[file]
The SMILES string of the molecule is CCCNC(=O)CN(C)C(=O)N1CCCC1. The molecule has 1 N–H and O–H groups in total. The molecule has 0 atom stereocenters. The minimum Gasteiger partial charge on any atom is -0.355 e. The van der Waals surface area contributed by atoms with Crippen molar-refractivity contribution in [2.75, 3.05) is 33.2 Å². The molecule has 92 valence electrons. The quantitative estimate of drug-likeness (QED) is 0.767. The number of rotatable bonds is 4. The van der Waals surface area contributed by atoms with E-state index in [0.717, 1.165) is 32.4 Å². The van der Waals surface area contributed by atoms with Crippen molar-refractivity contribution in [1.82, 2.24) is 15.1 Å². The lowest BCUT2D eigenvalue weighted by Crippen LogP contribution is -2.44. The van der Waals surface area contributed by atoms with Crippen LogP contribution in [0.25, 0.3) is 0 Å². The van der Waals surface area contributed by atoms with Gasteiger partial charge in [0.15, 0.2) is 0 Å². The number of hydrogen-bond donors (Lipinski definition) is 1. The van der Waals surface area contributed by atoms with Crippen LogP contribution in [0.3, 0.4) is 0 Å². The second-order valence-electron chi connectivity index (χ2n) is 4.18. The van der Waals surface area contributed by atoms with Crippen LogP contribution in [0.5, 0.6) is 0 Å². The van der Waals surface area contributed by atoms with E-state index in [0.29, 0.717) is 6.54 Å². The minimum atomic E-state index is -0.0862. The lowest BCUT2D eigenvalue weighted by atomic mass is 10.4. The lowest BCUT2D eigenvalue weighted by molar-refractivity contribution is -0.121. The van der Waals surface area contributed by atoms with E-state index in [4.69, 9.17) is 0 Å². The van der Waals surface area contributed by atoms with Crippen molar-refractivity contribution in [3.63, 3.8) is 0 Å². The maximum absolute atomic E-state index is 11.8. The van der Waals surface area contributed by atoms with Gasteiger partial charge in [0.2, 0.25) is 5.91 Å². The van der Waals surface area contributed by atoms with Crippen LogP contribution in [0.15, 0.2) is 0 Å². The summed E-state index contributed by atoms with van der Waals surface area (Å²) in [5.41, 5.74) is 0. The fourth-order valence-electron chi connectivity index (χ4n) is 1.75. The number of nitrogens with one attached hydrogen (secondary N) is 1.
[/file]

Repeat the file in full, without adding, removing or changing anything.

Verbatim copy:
The SMILES string of the molecule is CCCNC(=O)CN(C)C(=O)N1CCCC1. The molecule has 1 N–H and O–H groups in total. The molecule has 0 atom stereocenters. The minimum Gasteiger partial charge on any atom is -0.355 e. The van der Waals surface area contributed by atoms with Crippen molar-refractivity contribution in [2.75, 3.05) is 33.2 Å². The molecule has 92 valence electrons. The quantitative estimate of drug-likeness (QED) is 0.767. The number of rotatable bonds is 4. The van der Waals surface area contributed by atoms with E-state index in [0.717, 1.165) is 32.4 Å². The van der Waals surface area contributed by atoms with Crippen molar-refractivity contribution in [1.82, 2.24) is 15.1 Å². The lowest BCUT2D eigenvalue weighted by Crippen LogP contribution is -2.44. The van der Waals surface area contributed by atoms with Crippen LogP contribution in [0.25, 0.3) is 0 Å². The van der Waals surface area contributed by atoms with Gasteiger partial charge in [0.15, 0.2) is 0 Å². The number of hydrogen-bond donors (Lipinski definition) is 1. The van der Waals surface area contributed by atoms with Crippen LogP contribution in [0.3, 0.4) is 0 Å². The second-order valence-electron chi connectivity index (χ2n) is 4.18. The van der Waals surface area contributed by atoms with Crippen LogP contribution in [0.5, 0.6) is 0 Å². The van der Waals surface area contributed by atoms with E-state index in [0.29, 0.717) is 6.54 Å². The minimum atomic E-state index is -0.0862. The lowest BCUT2D eigenvalue weighted by atomic mass is 10.4. The lowest BCUT2D eigenvalue weighted by molar-refractivity contribution is -0.121. The van der Waals surface area contributed by atoms with E-state index in [4.69, 9.17) is 0 Å². The van der Waals surface area contributed by atoms with Crippen molar-refractivity contribution in [3.63, 3.8) is 0 Å². The maximum absolute atomic E-state index is 11.8. The van der Waals surface area contributed by atoms with Gasteiger partial charge in [0.2, 0.25) is 5.91 Å². The van der Waals surface area contributed by atoms with Crippen LogP contribution in [0.15, 0.2) is 0 Å². The summed E-state index contributed by atoms with van der Waals surface area (Å²) in [5.41, 5.74) is 0. The fourth-order valence-electron chi connectivity index (χ4n) is 1.75. The number of nitrogens with one attached hydrogen (secondary N) is 1.